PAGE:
Katy Vine checks up on the UT-Dallas chess team.
Where are the best places to eat barbecue in Texas? Six years ago we published a highly subjective—and hotly debated— list of our fifty favorite joints, and now we’ve gone back for seconds. Ten intrepid souls drove more than 21,000 miles in search of 2003’s worthiest ‘cue. Here’s what they
Forty-nine years of post oak coals in the pit have smoke-cured the building, which previously housed a ladies’ basketball court and a grocery market. Louie moved in with his barbecue business in 1959; his son, Bobby, took over more than three decades ago, but not a thing has suffered from
Bronzes by Remington and Russell in Orange, Quanah Parker’s trail bonnet in Canyon: Ten spaces that excel at the art of exhibition.
The pitmaster at the well-regarded JMueller BBQ trailer in Austin was fired by his sister, who also filed a police report accusing him of theft.
The man behind the booth at the Ganado Theater.
Historic downtown Galveston
Samir, now an 18-year-old college student, weighs in on this year's Scripps National Spelling Bee.
The Texas State Championship 42 Domino Tournament is in Hallettsville this weekend, and members of the Austin 42 Club, the largest league in the state, prepare for the big game.
A peek at the internal FLDS documents that the state used to convict Warren Jeffs.
When Warren Jeffs fired his attorneys and decided to represent himself in his sexual assault trial, many predicted, accurately, that he would fail miserably. Few realized just what a wild show he would put on.
The Civil War may be 150 years old, but that doesn’t mean it can’t still stir up a fuss (Confederate license plate, anyone?). Just ask one of the hundreds of very accurately uniformed reenactors who descend on Jefferson every year to die for the cause.
Carrying on the legacy of the legendary musician Steve Jordan isn’t easy, especially when you’re only 22 years old and blind. But Juanito Castillo is too busy reinventing the conjunto accordion to care.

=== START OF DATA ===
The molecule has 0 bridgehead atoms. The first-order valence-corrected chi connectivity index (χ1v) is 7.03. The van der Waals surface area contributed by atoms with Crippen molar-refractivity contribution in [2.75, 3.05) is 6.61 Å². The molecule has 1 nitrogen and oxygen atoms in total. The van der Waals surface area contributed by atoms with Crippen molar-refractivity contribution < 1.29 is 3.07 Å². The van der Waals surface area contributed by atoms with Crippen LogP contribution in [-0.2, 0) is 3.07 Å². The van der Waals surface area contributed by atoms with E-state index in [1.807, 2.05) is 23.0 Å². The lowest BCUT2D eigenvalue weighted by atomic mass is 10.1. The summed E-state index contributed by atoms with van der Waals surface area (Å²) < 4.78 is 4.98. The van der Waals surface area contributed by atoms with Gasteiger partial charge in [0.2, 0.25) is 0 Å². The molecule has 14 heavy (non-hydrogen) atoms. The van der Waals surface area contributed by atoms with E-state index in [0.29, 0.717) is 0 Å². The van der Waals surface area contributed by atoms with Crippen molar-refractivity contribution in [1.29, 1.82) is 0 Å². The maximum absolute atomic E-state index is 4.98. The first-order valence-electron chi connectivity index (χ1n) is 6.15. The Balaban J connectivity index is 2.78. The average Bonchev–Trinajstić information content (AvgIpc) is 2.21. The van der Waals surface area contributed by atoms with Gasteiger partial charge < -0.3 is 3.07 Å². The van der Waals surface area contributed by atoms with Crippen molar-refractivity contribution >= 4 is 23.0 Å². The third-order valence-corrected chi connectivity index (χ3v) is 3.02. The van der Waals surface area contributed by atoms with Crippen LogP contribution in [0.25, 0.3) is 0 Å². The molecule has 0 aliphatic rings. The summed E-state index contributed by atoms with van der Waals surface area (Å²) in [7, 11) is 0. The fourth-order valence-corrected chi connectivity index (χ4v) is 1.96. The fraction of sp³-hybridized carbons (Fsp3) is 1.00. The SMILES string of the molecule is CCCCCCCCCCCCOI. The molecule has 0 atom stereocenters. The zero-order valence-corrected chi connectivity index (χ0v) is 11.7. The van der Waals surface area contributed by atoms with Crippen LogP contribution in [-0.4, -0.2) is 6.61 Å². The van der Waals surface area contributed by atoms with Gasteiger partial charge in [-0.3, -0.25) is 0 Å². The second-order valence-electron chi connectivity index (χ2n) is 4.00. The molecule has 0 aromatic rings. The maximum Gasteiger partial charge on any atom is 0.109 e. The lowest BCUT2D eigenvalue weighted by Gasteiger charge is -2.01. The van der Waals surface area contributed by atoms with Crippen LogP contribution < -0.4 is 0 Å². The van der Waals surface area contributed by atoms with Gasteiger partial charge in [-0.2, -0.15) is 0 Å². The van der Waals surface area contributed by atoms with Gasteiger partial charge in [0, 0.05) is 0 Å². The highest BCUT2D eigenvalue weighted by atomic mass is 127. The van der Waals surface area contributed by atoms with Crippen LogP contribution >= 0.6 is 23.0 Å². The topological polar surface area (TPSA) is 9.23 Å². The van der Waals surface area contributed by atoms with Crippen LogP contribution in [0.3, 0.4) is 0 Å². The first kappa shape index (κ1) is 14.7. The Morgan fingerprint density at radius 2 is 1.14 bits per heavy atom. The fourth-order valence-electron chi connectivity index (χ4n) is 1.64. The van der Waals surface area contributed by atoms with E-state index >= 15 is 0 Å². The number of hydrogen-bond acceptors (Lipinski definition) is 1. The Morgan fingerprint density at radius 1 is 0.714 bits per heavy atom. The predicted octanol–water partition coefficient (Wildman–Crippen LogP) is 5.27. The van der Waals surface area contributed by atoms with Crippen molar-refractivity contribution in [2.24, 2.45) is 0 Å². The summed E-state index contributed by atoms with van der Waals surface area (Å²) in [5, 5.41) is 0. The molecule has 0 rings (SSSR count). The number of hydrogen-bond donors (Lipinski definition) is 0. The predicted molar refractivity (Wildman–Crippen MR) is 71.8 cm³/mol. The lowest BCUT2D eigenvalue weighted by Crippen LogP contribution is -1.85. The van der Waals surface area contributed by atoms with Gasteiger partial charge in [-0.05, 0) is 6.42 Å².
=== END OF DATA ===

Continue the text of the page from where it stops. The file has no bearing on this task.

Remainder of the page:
Huey P. Meaux, one of the most successful and significant record producers in Texas history, died last weekend at age 82. He leaves a legacy marked by brilliant songs and some very bad decisions.
How a mild-mannered database analyst from Dallas became the undisputed king of extreme competitive deep-frying in Texas—which is to say, the world.
Our quiz shouldn’t be hard, so long as you’ve been paying attention. You have been paying attention, right?
Can new research predict which soldiers will suffer from post-traumatic stress disorder—and which won’t?
Susan Hyde’s children were constantly in and out of the hospital with one illness or another. But were they the ones who were sick?
On July 20, 1969, Neil Armstrong and Buzz Aldrin made history as the first humans to set foot on the surface of the moon. Forty years later, the researchers, astronauts, engineers, scientists, and NASA officials who made the voyage possible remember the day the Eagle landed.
Bob Hudgins, director of the Texas Film Commission, talks to Katy Vine about the “Waco” controversy, tax incentives, and how to get your movie made in Texas.
Location: The Frio, outside LeakeyWhat You’ll Need: Inner tube, groceriesI was promised no mosquitoes. The little buggers had just started to attack back home in Austin, and as I smacked my first one of the season against the wall (making a mess but impressing my husband and
For Steve Kemble, having as good a time as humanly possible as often as humanly possible is very serious business.
After 118 years, Lubbock finally appears ready to allow liquor stores inside the city limits—unless a shutter salesman and a handful of Baptists can turn back the clock.
The full-time pre-K bill seems like a slam dunk. The price tag: $300 million.